Getting Excited:Getting Started

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What's the best way to get started in a beginner fitness program?

Getting Excited:Getting Started

These days, if you open any women's fitness magazine, you can't help but get excited about the idea of getting into shape. In the past, the idea of starting even a basic exercise program would be met with a series of moans and groans. However, in recent years, fitness programs have become a whole lot of fun. If you plan to start a beginner fitness program, there are a few things you should do in preparation.

First of all, if you are over the age of 45 and have been inactive, prior to beginning an exercise program, you should confer with your doctor. Your next step is to determine your goals. However, you want to make sure that they are realistic. Additionally, your goals will determine the type of program to begin.

For example, if weight loss is your primary goal for beginning an exercise program, you might be interested in a beginner running program or a beginner treadmill program. If you are significantly overweight, or if you have several injuries, you might prefer to start with a walking program or a beginner swim workout.

In general, aerobic workouts are best for weight control. You will want to begin by devoting three 20-minute sessions a week to your cardiovascular routine. Eventually, you should build up to 30 minutes for six days a week.

When you are first staring out in an aerobic exercise program, you will want to be aware of your heart rate. To find your maximum heart rate subtract your age from the number 220. Your target heart rate is anywhere between 60 to 80 percent of this number. There are two ways in which you can check your heart rate during exercise.

Some women's fitness magazines advertise a heart-rate monitor that you can strap around your chest. It gives you feedback that is displayed on a digital watch, which will tell you exactly what your heart rate is at any specific moment in your aerobic exercise session.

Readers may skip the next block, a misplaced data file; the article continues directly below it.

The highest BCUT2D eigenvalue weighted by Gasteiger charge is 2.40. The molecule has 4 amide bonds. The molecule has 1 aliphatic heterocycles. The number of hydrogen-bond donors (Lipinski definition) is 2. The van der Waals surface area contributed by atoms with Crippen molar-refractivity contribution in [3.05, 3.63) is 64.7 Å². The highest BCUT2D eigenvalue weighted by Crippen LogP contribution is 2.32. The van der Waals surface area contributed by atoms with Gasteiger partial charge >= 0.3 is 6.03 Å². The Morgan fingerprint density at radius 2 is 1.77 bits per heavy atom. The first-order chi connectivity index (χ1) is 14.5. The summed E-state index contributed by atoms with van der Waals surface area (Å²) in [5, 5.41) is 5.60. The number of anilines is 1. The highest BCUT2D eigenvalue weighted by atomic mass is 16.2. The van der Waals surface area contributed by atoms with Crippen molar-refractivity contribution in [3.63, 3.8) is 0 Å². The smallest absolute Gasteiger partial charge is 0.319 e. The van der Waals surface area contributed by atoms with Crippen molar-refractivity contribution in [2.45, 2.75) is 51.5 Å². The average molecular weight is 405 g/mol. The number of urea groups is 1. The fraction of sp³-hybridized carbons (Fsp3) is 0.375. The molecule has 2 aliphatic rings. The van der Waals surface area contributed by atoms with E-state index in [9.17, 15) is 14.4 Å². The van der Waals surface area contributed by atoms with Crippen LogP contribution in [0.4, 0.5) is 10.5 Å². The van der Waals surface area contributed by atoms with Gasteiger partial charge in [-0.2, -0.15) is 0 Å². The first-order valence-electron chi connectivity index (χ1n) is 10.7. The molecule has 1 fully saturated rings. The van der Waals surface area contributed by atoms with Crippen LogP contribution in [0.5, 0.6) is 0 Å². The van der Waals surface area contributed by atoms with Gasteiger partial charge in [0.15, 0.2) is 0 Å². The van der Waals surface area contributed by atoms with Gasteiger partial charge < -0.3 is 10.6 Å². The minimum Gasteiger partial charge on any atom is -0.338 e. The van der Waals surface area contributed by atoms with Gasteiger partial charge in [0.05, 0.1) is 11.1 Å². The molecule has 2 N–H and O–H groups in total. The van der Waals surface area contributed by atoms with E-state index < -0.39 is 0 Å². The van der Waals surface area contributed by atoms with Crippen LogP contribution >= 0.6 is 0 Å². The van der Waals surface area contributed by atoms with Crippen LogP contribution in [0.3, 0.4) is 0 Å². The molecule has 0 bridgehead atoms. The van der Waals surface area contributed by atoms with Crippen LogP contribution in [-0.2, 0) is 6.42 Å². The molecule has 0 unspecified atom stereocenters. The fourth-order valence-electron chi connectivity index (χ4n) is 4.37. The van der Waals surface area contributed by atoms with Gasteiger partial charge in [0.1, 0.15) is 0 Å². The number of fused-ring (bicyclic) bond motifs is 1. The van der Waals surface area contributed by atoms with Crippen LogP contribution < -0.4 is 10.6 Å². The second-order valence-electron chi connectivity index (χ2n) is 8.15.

The second way to find your heart rate is by feeling either your carotid artery or your radial artery. The carotid artery can be found by gently placing your index finger on your neck, between the middle of your collar bone and jaw line. The radial artery pulse check is performed by placing your index and middle finger on the underside and thumb-side of your wrist.

The easiest way to take your heart rate is to take your pulse for six seconds and multiply that number by 10. There is one caveat. Many people find it difficult to find the right place to take their pulse. Also, in recent years, researchers have discovered that the 220 minus your age formula is not always accurate. As such, many women prefer to use a perceived exertion scale, which is rated 1 to 10. Ten is the equivalent of climbing Mount Everest while carrying your groceries. One is the equivalent of lying on your coach watching the Lifetime Movie Network. Your perceived exertion should be between a level six and a level eight. Researchers have found that when testing people's perceived exertion, a level six to eight corresponded with a 60 to 80 percent target heart rate.

   

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